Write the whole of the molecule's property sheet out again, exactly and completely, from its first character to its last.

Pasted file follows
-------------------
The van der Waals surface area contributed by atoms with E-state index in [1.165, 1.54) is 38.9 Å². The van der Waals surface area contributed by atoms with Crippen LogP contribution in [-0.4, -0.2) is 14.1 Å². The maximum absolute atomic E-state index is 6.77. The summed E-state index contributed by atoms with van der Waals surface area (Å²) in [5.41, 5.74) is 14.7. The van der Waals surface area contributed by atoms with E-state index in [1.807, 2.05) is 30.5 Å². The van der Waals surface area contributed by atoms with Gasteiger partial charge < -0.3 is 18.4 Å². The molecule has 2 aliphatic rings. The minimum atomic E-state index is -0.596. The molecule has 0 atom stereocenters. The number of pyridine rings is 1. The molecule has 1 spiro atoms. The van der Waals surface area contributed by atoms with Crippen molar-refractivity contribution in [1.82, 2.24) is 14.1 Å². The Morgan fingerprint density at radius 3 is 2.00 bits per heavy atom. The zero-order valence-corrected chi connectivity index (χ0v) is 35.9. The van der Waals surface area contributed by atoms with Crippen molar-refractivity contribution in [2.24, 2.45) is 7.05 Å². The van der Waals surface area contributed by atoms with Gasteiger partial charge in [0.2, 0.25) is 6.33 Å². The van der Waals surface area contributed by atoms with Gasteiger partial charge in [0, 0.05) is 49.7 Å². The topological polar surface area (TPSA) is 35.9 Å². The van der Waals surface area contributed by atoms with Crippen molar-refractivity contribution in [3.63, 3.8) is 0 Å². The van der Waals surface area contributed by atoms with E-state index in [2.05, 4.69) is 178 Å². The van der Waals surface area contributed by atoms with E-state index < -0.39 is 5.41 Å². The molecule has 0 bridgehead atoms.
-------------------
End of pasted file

The van der Waals surface area contributed by atoms with E-state index in [1.165, 1.54) is 38.9 Å². The van der Waals surface area contributed by atoms with Crippen LogP contribution in [-0.4, -0.2) is 14.1 Å². The maximum absolute atomic E-state index is 6.77. The summed E-state index contributed by atoms with van der Waals surface area (Å²) in [5.41, 5.74) is 14.7. The van der Waals surface area contributed by atoms with E-state index in [1.807, 2.05) is 30.5 Å². The van der Waals surface area contributed by atoms with Gasteiger partial charge < -0.3 is 18.4 Å². The molecule has 2 aliphatic rings. The minimum atomic E-state index is -0.596. The molecule has 0 atom stereocenters. The number of pyridine rings is 1. The molecule has 1 spiro atoms. The van der Waals surface area contributed by atoms with Crippen molar-refractivity contribution in [1.82, 2.24) is 14.1 Å². The Morgan fingerprint density at radius 3 is 2.00 bits per heavy atom. The zero-order valence-corrected chi connectivity index (χ0v) is 35.9. The van der Waals surface area contributed by atoms with Crippen molar-refractivity contribution in [2.24, 2.45) is 7.05 Å². The van der Waals surface area contributed by atoms with Gasteiger partial charge in [0.2, 0.25) is 6.33 Å². The van der Waals surface area contributed by atoms with Gasteiger partial charge in [0, 0.05) is 49.7 Å². The topological polar surface area (TPSA) is 35.9 Å². The van der Waals surface area contributed by atoms with Crippen molar-refractivity contribution in [3.63, 3.8) is 0 Å². The van der Waals surface area contributed by atoms with E-state index in [2.05, 4.69) is 178 Å². The van der Waals surface area contributed by atoms with E-state index < -0.39 is 5.41 Å². The molecule has 0 bridgehead atoms.